6. #16
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    Default Re: On a breastfeeding ledge...

    Quote Originally Posted by @llli*larkface View Post
    I respond pretty well to the pump even when my supply sucks, like now. I just did a power-hour pump, 10 on 10 off and got 3.5 ounces. When my supply is strong, I can get 4 ounces in 5 minutes without even trying.
    Based on those pumping amounts, It sounds to me like you're making a common new mama error: mistaking normal supply for low supply. 4 oz in 5 minutes is on the high side. 3.5 oz in 10 minutes is closer to normal, but still a bit above average. Most moms whose supplies are well-matched to their babies' needs produce around 1.5 oz per hour because most babies need about 1.5 oz per hour. (This goes for bottles, too, once you return to work.)
    Coolest thing my big girl said recently: "How can you tell the world is moving when you are standing on it?"
    Coolest thing my little girl sang recently: "I love dat one-two pupples!"

  7. #17
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    Default Re: On a breastfeeding ledge...

    It was actually 3.5 ounces in 30 minutes of pumping, I did 10 on 10 off for an hour, and the baby hadn't eaten well before then, I don't think my previous post was clear. Next time I pumped it was after an OK feeding and I only got 1 ounce total after 20 minutes of pumping.

    The main issue, even if this is a "normal" supply and not an actual low supply, my baby hates it and undereats due to frustration. I would say that 95% of the time if I weighed her before and after a feed she would take 2.1 ounces morning, noon, or night, and she ate 12-14 times a day. Now, she's eating maybe 8-10 times, and she has yet to take more than 1.7 ounces. And she's more tired. Her diaper output is what it usually is though, so I'm stumped and frustrated, and sad.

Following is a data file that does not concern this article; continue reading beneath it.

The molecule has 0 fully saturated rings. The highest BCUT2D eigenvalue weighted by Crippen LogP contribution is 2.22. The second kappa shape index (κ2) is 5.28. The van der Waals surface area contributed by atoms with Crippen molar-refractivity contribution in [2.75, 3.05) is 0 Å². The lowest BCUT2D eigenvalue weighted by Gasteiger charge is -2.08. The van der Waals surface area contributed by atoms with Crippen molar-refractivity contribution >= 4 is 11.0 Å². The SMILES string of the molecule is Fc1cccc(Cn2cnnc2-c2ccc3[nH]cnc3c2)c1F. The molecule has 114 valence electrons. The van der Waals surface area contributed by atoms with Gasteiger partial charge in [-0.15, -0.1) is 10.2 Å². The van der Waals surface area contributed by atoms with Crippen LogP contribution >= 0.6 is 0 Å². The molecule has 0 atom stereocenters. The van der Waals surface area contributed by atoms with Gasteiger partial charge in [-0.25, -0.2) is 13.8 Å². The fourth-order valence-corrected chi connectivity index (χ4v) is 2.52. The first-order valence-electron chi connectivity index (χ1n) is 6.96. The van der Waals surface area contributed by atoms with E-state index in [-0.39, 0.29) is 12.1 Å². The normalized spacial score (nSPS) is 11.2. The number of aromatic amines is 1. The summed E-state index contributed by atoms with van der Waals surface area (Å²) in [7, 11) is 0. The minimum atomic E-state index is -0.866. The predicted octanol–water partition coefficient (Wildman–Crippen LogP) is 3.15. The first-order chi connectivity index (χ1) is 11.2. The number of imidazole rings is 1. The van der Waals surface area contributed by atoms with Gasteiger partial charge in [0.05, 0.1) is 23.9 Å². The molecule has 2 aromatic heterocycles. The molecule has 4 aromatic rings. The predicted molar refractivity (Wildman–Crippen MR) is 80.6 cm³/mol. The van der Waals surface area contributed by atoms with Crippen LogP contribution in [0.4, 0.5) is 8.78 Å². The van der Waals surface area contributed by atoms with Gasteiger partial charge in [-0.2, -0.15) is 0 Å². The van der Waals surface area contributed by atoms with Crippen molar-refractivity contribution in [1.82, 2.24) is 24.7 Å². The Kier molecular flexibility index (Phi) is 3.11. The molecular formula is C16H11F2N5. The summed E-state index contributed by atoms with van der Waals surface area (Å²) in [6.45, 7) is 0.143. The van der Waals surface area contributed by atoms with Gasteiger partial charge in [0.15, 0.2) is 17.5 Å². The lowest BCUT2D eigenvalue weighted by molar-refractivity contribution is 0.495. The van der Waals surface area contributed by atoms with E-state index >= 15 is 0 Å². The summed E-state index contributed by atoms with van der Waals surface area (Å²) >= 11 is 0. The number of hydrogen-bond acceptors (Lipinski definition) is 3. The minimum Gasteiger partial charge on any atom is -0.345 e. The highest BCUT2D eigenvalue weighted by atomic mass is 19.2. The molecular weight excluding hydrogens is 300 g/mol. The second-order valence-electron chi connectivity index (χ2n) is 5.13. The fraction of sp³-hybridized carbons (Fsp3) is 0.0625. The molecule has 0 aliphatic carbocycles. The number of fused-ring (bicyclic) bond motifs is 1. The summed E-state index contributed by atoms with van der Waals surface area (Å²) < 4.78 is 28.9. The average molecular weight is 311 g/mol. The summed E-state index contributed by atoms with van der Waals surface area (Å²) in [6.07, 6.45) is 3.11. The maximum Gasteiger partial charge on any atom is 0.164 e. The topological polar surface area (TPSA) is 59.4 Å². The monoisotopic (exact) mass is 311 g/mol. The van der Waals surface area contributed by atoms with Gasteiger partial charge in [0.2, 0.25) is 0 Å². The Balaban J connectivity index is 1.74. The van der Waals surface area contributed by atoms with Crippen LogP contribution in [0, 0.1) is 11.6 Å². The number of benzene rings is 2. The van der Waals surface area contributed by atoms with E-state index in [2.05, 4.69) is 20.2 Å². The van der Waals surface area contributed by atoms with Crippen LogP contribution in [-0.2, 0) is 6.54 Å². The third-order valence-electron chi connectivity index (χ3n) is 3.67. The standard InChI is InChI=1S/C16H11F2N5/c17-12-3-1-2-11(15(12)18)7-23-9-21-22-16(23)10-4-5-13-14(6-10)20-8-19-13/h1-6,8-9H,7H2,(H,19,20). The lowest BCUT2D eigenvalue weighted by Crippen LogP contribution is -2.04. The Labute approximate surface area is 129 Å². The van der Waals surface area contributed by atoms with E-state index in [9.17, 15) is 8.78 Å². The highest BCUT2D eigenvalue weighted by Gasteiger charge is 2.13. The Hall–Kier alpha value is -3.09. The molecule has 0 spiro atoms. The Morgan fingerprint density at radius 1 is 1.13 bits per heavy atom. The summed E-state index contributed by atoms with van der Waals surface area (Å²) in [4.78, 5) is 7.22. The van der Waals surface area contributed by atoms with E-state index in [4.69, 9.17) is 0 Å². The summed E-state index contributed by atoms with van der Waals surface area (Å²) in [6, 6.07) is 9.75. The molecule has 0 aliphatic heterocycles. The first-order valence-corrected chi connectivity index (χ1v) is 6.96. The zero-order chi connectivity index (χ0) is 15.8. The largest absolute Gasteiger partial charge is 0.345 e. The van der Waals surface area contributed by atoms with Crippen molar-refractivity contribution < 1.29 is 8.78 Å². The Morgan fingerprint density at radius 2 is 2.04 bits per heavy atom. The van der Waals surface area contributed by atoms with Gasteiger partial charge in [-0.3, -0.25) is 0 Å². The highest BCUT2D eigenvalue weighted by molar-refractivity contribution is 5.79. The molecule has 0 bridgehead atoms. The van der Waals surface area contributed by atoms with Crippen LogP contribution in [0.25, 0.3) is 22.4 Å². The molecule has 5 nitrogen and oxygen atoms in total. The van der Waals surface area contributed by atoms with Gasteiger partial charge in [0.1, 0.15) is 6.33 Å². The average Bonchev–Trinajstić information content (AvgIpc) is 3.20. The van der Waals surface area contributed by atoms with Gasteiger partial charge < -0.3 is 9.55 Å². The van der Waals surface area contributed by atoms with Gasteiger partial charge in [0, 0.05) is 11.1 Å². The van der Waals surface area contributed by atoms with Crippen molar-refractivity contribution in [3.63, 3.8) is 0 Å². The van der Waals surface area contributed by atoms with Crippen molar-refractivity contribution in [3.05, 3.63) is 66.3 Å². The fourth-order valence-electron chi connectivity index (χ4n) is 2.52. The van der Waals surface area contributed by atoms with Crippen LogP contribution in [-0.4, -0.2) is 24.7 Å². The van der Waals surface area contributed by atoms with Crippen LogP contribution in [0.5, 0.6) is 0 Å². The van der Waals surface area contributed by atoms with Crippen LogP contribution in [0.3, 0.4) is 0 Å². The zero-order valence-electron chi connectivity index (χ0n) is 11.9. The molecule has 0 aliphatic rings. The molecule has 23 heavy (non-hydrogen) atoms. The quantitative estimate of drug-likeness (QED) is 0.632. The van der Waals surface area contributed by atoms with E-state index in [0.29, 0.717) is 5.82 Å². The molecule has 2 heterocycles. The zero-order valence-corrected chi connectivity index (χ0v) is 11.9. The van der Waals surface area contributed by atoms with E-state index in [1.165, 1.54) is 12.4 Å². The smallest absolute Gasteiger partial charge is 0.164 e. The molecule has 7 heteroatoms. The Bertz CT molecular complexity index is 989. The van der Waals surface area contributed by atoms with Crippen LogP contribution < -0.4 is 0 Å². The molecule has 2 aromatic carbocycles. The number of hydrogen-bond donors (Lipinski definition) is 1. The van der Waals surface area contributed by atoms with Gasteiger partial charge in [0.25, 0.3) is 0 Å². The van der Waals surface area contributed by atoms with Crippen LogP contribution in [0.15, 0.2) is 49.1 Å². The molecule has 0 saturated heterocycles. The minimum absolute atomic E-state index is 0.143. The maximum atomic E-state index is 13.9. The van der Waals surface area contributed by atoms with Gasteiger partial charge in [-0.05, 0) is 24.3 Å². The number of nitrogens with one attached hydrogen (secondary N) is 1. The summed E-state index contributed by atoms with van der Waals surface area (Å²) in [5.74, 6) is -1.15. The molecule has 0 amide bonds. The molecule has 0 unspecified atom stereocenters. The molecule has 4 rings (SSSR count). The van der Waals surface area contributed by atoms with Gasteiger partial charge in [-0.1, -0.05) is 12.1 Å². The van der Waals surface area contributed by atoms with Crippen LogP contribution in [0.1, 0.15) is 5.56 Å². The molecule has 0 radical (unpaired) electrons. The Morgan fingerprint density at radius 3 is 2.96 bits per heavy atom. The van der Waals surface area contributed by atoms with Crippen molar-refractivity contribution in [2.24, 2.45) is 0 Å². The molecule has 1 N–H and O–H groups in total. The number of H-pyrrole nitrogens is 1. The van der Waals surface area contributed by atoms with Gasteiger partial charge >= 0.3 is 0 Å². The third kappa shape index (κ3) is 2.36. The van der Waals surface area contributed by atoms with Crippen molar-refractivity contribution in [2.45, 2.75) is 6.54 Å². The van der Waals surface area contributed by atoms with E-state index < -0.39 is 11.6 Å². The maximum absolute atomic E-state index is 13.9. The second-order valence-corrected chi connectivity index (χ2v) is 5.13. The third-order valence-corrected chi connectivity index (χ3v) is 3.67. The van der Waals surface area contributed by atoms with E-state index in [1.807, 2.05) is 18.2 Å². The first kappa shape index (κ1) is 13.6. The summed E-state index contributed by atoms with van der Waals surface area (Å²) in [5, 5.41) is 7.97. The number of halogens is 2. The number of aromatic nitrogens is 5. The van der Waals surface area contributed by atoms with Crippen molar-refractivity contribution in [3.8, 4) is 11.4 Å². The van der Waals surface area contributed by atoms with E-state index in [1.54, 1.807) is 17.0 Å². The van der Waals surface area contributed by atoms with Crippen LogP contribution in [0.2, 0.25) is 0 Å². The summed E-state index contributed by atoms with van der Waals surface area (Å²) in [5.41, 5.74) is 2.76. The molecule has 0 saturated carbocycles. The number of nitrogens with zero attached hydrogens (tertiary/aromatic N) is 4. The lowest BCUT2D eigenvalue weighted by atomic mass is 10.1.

But I'm not still thinking of quitting, so that's good.
    Last edited by @llli*larkface; May 26th, 2012 at 01:12 PM.
    I'm Erin, mommy to Ella, born at 33 weeks 4 days, and Addison, born at 35 weeks and 5 days.

  8. #18
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    Default Re: On a breastfeeding ledge...

    What you are describing sounds normal, and not an indication of low supply. When I had oversupply, I could easily pump 8-10 ounces in addition to nursing. Once my supply regulated, while at work I produced just enough to provide milk for the next day. When at home and nursing, I could barely pump anything at all - which is how it is supposed to be. Supply = demand.

    You don't want oversupply. Engorgement and plugged ducts are not only uncomfortable, but can lead to infection and become a real health hazard.

    Do you have enough milk socked away for your first day of work (plus maybe a few extra "just in case" bottles)? If so, you should consider putting the pump away for a little while and just enjoy nursing your baby. It sounds like you may be stressing yourself out for no real reason.
    K. Sophia - Mama to my little lactivore, the amazing Mr. X (11/10).

  9. #19
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    Default Re: On a breastfeeding ledge...

    Unfortunately it looks like things are getting worse. She is starting to refuse the breast, actively sucking for maybe 2 minutes then pushing herself off and starting to cry. I'll switch her to the other one where she does the same thing, and then is just done. I can not get her back on, even to comfort nurse. I don't think there's any way she is getting enough to eat, especially since she's only nursed 3 times in the last 9 hours.

    I keep pumping, but even that output is going down. My husband tried to give her a bottle of EBM after she wouldnt take the breast but was showing hunger cues, but she refused that too! It's not even like formula would even help tright now. Why is she hunger striking?! And she is hasn't wet her diaper in 4 hours.

    This is a nightmare. Why is she doing this now, right beforr I go back to work? What should we do? I'm starting to panic.
    I'm Erin, mommy to Ella, born at 33 weeks 4 days, and Addison, born at 35 weeks and 5 days.

  10. #20
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    Default Re: On a breastfeeding ledge...

    Have you tried nursing her while walking around with her either in a sling or just in your arms. That was the only way I could get my on to stop screaming and nurse for about to weeks. You can also try rocking or gently bouncing while nursing her. The motion can be very helpful to calm her down enough to nurse. You can also try nursing her in a nice warm bath.

    Also, do you think it is possible that she could have an ear infection? Those often bring about nursing strikes.

    ETA: And try not to panic (yes, much easier said than done). Your baby picks up on your stress, and it only makes things worse (at least that's how it has been for me). Get out for a quick walk or take a nice long shower or whatever will help you decompress - then try again.
    Last edited by @llli*phi; May 27th, 2012 at 12:23 PM.
    K. Sophia - Mama to my little lactivore, the amazing Mr. X (11/10).